More people are living with cancer – and living longer – than ever before. There are currently nearly 14 million cancer survivors in the United States and this number is expected to increase to nearly 18 million by 2022, less than 10 years from now. Is our healthcare system ready for this?
A new study by Janet de Moor from NCI’s Office of Cancer Survivorship and colleagues addresses the challenges that will be facing our nation over the coming years. The study was highlighted in this week’s issue of Cancer Research Update.
According to the authors, by the year 2020 two-thirds of all cancer survivors will be aged 65 or over. This population will be facing the challenges of aging as well as the challenges of being cancer survivors. The needs of cancer survivors vary widely according to their initial diagnosis, treatments they received, and their other health concerns and issues. The authors note that compared to people who have never had cancer, cancer survivors tend to have poorer health and functioning overall.
What is to be done? The article lays out recommendations for focusing research and improving clinical care:
• Identify effective ways to improve the delivery of follow- up and long-term care.
• Develop systems for researchers to collect information from cancer survivors concerning their physical and emotional well-being so that gaps in knowledge can be addressed.
• Use new technologies such as health IT to facilitate and coordinate long-term care.
• Improve comprehensive, coordinated pain management and comfort (palliative) care.
In the United States, the overall death rate from cancer has been decreasing and the incidence rate has decreased for many, though not all, cancers. Given this encouraging news, why is the cancer survivorship population expected to increase so dramatically?
There are two reasons. First, we are an aging population and cancer risk increases considerably with age. This means that even with a decrease in age-adjusted incidence and mortality rates, the number of new cases of cancer will continue to increase. Second, improvements in early detection and cancer treatment mean that people are living longer after a diagnosis of cancer.
The authors have well-researched and thoughtful recommendations and I hope that they serve as a call to action to researchers, practitioners and policy makers working in the health care arena. Stay tuned also for new information from the AICR/WCRF Continuous Update Project (CUP), which is systematically reviewing the literature on food, nutrition, physical activity and breast cancer survivors. A report is expected to be released this fall.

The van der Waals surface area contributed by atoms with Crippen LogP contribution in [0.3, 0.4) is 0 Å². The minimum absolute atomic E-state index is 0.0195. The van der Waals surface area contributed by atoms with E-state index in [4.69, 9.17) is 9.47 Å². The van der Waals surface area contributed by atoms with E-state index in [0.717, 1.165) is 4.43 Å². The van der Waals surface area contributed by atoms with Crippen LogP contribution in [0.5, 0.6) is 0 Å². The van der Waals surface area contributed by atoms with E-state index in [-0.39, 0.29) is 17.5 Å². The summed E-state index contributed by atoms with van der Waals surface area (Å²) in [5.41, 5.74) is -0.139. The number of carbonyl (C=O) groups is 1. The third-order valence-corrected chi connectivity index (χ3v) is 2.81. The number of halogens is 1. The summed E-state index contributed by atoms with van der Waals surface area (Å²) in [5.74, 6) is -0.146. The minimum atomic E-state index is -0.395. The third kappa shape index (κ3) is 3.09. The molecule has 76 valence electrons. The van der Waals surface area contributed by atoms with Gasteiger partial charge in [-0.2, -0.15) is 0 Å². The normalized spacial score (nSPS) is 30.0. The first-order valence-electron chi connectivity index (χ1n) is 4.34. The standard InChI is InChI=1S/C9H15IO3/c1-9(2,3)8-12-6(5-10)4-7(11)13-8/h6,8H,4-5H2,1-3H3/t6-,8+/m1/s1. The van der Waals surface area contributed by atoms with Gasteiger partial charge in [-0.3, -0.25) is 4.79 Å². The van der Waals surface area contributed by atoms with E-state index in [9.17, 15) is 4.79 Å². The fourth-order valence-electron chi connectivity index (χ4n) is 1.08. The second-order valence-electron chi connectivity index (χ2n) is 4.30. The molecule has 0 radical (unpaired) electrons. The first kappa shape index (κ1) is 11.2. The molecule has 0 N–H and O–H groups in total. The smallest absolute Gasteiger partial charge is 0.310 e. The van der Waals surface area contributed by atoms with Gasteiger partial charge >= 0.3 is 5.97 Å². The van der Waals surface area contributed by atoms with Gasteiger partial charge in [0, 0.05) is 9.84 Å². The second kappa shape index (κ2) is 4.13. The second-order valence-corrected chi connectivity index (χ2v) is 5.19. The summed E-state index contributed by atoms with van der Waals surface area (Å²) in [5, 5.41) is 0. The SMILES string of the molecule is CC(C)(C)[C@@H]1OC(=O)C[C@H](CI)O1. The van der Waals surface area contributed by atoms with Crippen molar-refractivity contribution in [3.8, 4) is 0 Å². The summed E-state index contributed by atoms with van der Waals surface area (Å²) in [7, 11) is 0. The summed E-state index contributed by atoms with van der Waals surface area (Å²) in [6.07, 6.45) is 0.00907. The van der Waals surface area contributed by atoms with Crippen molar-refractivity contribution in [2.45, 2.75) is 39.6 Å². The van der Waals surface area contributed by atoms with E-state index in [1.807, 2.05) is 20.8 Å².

Susan Higginbotham, PhD, RD, is AICR’s Director of Research.
3 years after successfully beating throat cancer I still have extreme mouth dryness,.,. neck cramps ,.,. jaw lock and soreness and limited range of opening my mouth … my doctors shrug and tell me I am lucky to be alive ,,, anyone else in similar position.
My cancer surgery was 12/2011. I had a different surgery. However, I’ve experienced the same symptoms dry mouth (still do), stiff neck, limited range of opening my mouth, jaw soreness and a constant pain that ran from my neck down my left arm. I had to learn how to talk all over again ( still learning) I’m an insurance agent so being able to verbally communicate is essential to my business. I was able to go back to work six months after the surgery. This is how I got my life back. I started seeing a Chiropractor and a Massage Therapist. The Massage Therapist will get the soreness out of your jaw, mouth and neck and get the blood flowing to the muscles. The Chiropractor helped me with the range of motion in my neck and shoulder. I’m not in any pain. I still have dry mouth and told to drink a lot of water. I hope this helps. Good Luck